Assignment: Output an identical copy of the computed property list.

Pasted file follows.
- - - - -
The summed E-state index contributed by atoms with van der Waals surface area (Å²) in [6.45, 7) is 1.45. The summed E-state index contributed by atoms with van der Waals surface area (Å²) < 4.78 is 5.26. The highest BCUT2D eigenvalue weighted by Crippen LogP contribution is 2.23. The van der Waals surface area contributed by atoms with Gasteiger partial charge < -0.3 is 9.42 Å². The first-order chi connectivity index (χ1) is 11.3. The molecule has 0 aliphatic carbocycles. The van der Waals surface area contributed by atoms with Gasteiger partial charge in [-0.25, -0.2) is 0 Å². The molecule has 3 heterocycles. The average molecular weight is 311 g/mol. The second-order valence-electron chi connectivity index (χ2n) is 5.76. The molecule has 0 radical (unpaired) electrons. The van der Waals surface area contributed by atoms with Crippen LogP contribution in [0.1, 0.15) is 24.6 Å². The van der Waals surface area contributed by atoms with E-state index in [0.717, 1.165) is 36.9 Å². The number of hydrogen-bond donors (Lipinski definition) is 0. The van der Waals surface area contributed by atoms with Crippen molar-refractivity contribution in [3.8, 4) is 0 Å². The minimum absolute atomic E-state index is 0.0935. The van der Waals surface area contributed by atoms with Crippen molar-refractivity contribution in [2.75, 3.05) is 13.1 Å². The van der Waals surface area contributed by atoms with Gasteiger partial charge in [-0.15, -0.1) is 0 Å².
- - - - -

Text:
The summed E-state index contributed by atoms with van der Waals surface area (Å²) in [6.45, 7) is 1.45. The summed E-state index contributed by atoms with van der Waals surface area (Å²) < 4.78 is 5.26. The highest BCUT2D eigenvalue weighted by Crippen LogP contribution is 2.23. The van der Waals surface area contributed by atoms with Gasteiger partial charge < -0.3 is 9.42 Å². The first-order chi connectivity index (χ1) is 11.3. The molecule has 0 aliphatic carbocycles. The van der Waals surface area contributed by atoms with Gasteiger partial charge in [-0.25, -0.2) is 0 Å². The molecule has 3 heterocycles. The average molecular weight is 311 g/mol. The second-order valence-electron chi connectivity index (χ2n) is 5.76. The molecule has 0 radical (unpaired) electrons. The van der Waals surface area contributed by atoms with Crippen LogP contribution in [0.1, 0.15) is 24.6 Å². The van der Waals surface area contributed by atoms with E-state index in [0.717, 1.165) is 36.9 Å². The number of hydrogen-bond donors (Lipinski definition) is 0. The van der Waals surface area contributed by atoms with Crippen molar-refractivity contribution in [3.8, 4) is 0 Å². The minimum absolute atomic E-state index is 0.0935. The van der Waals surface area contributed by atoms with Crippen molar-refractivity contribution in [2.75, 3.05) is 13.1 Å². The van der Waals surface area contributed by atoms with Gasteiger partial charge in [-0.15, -0.1) is 0 Å².